As they typically have shorter attention spans than adults, getting children to listen often takes patience. Listening skills are extremely important, both academically and socially. Despite this, there are not normally listening-specific courses for children in school. Fortunately, by modelling active listening skills and teaching your child to listen through games and other activities, you will not only be helping her, but you'll be helping yourself and others who interact with her as well.
Importance of Listening
You may find that the biggest challenge for teachers is getting the students to listen and pay attention in class. If a child is unable to listen, it will make learning and making friends much more difficult. Listening is an important skill needed for effective communication, in and out of class. Listening is much different than simply "hearing" something. Effective listening entails active listening and processing what is said. When children simply hear something, they may not actually grasp what's being said. Point out to students that listening skills are crucial for building healthy relationships and taking part in productive learning.
Teaching Listening Skills
Reading is one of the easiest ways to teach children listening skills. When reading to your child, it basically forces him to engage in listening in order to understand what is going on in the story. When reading your child a familiar book, make sure he is paying attention and listening by improperly reading a line in the book. For example, if the book says, "The bees are buzzing," say something silly such as, "The bees are meowing." If your child catches the error, he is listening. Another way to teach a child how to listen is by modelling good listening skills. When speaking to your child, first explain why you wish to talk to him. Make eye contact and kneel down so that you are at eye-level with your child. Touch his shoulder or his arm as you speak. Talk in an interesting tone or mention something that he enjoys. Allow him to speak. Repeat back what he said in order to make sure that you understand what he means. After the discussion, ask your child to repeat the important points of the conversation. If he cannot remember, do not press him. Continue to practice and build up your child's active listening skills.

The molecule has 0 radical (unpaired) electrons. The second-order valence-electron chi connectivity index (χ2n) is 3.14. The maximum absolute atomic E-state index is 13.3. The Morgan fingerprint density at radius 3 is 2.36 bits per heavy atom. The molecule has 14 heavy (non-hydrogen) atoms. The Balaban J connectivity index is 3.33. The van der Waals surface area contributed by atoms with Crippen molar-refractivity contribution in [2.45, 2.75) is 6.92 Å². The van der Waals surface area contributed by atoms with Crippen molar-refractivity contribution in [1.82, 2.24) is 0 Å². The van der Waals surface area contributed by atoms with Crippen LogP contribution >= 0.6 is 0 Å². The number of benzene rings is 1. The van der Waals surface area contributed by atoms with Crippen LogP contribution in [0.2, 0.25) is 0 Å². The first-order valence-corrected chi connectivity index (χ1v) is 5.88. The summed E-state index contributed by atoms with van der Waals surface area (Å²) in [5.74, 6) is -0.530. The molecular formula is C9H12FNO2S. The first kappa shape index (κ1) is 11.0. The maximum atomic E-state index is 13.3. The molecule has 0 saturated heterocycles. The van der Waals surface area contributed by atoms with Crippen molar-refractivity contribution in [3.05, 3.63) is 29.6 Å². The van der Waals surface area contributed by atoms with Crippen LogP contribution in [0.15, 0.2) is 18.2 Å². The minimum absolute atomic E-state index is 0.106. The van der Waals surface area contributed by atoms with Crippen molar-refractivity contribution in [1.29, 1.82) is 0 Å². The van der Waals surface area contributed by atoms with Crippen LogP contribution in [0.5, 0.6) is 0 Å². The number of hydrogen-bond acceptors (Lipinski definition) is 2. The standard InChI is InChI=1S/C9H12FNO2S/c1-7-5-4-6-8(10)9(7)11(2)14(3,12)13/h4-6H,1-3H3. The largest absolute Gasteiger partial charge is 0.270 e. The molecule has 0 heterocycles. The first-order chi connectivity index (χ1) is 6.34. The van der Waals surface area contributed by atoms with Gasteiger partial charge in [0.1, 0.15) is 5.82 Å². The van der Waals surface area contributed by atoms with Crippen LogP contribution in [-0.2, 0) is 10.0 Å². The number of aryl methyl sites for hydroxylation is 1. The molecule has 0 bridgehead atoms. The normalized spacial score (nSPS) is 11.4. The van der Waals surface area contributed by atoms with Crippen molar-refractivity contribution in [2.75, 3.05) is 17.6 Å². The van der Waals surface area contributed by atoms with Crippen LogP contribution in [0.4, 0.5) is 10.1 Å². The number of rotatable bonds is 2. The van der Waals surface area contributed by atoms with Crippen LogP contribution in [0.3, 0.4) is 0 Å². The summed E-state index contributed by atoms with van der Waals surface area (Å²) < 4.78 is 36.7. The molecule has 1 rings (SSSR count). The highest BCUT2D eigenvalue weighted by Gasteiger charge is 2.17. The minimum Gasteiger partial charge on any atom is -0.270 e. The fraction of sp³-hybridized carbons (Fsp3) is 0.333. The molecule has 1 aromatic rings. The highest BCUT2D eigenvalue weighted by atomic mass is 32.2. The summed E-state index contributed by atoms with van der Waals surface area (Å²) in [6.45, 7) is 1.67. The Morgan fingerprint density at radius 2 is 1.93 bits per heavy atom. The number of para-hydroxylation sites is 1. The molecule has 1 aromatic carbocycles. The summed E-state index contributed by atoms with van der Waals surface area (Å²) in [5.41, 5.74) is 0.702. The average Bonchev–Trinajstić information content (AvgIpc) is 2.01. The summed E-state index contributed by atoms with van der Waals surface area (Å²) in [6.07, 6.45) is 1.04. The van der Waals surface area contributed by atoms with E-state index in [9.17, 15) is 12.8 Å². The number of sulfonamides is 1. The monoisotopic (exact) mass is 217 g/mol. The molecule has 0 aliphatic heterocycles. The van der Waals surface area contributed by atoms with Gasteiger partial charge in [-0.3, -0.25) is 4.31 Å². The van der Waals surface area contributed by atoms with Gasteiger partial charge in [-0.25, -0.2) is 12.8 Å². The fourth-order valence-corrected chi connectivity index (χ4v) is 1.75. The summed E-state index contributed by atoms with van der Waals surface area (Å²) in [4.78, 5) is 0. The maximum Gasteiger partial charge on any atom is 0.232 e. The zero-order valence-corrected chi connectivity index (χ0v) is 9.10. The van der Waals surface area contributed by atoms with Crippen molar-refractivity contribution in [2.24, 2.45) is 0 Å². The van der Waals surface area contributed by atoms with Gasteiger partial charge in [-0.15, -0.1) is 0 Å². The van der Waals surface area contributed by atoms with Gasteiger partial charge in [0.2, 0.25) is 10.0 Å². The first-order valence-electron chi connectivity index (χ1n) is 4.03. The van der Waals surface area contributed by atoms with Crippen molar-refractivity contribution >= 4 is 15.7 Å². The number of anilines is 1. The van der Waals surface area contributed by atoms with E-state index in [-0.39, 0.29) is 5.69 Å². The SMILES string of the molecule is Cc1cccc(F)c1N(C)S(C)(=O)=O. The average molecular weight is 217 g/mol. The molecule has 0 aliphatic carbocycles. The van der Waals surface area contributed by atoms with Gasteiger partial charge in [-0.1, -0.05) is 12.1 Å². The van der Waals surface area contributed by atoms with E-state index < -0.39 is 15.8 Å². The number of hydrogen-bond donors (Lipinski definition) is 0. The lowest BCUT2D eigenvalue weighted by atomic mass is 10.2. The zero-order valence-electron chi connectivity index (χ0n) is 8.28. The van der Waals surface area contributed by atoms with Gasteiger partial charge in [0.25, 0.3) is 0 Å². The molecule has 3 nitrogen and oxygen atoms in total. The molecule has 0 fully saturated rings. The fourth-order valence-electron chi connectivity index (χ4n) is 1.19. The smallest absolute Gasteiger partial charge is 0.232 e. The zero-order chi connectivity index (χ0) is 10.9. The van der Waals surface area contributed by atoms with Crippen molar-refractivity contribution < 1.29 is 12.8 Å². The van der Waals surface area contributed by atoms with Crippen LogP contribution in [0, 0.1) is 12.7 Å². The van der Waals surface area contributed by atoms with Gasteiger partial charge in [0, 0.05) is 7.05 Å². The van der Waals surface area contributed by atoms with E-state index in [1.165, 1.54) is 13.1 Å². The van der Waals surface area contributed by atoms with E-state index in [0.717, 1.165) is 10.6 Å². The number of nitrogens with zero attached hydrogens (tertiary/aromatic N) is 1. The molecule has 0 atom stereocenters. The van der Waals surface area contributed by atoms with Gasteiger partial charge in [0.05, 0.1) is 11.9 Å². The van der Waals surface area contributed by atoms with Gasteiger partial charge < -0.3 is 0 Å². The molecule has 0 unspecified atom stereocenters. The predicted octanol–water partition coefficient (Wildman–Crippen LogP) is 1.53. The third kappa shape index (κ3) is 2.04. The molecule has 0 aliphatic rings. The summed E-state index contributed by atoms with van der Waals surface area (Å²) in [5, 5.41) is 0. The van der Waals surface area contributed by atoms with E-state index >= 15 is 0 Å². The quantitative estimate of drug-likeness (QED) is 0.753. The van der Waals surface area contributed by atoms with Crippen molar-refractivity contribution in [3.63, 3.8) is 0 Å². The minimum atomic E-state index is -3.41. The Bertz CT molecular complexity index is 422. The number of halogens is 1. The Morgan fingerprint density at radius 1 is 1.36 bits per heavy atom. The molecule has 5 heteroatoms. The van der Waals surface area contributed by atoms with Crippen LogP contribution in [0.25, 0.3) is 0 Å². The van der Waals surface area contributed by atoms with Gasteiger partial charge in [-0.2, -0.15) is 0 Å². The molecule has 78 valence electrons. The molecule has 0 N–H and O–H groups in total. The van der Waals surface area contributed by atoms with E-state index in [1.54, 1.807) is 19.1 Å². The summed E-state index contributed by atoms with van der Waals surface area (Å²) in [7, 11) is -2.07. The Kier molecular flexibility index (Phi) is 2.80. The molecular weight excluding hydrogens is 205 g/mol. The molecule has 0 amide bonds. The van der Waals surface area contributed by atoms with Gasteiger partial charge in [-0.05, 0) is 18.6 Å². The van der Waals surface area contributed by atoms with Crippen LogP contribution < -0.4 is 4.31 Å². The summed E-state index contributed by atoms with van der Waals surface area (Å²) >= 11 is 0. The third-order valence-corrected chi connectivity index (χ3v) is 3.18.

Listening Skills Games
As easy as it may sound, playing simple games with children can help teach listening skills. Games like "Simon Says" or "Red Light, Green Light" require a child to focus on what you are saying in order to participate in the game. Besides these games, you may make up your own. For example, play a game by telling your child to talk. After 5 seconds, tell her to sit down and stop talking. Continue this for about 10 minutes. After the game is over, reward her for listening. The next time you play, tell her to talk and then wait 10 seconds before telling her to sit down. Continue increasing the amount of time in between commands. Children may also find joy in storytelling with their favourite action figures or dolls. Pretend that the toy is telling a story and after you're finished, ask your child what the story was about. Next, let her tell a story with the doll. Show her that you're paying attention by being quiet and listening.
Things to Avoid
Avoid screaming or speaking to your children in drill-like commands if they are not listening. Instead, use positive reinforcement and effective body language. For example, if your child has not cleaned up his room and is instead painting a picture, comment on how beautiful the picture is. Next, touch his shoulder and explain that he may finish his picture after he straightens up his room. Avoid using questions such as, "How many times do I have to say this?" or "How many more times do I have to ask?" These tend to convey only that you are angry. In order to communicate with your child effectively, you'll need to be a good role model.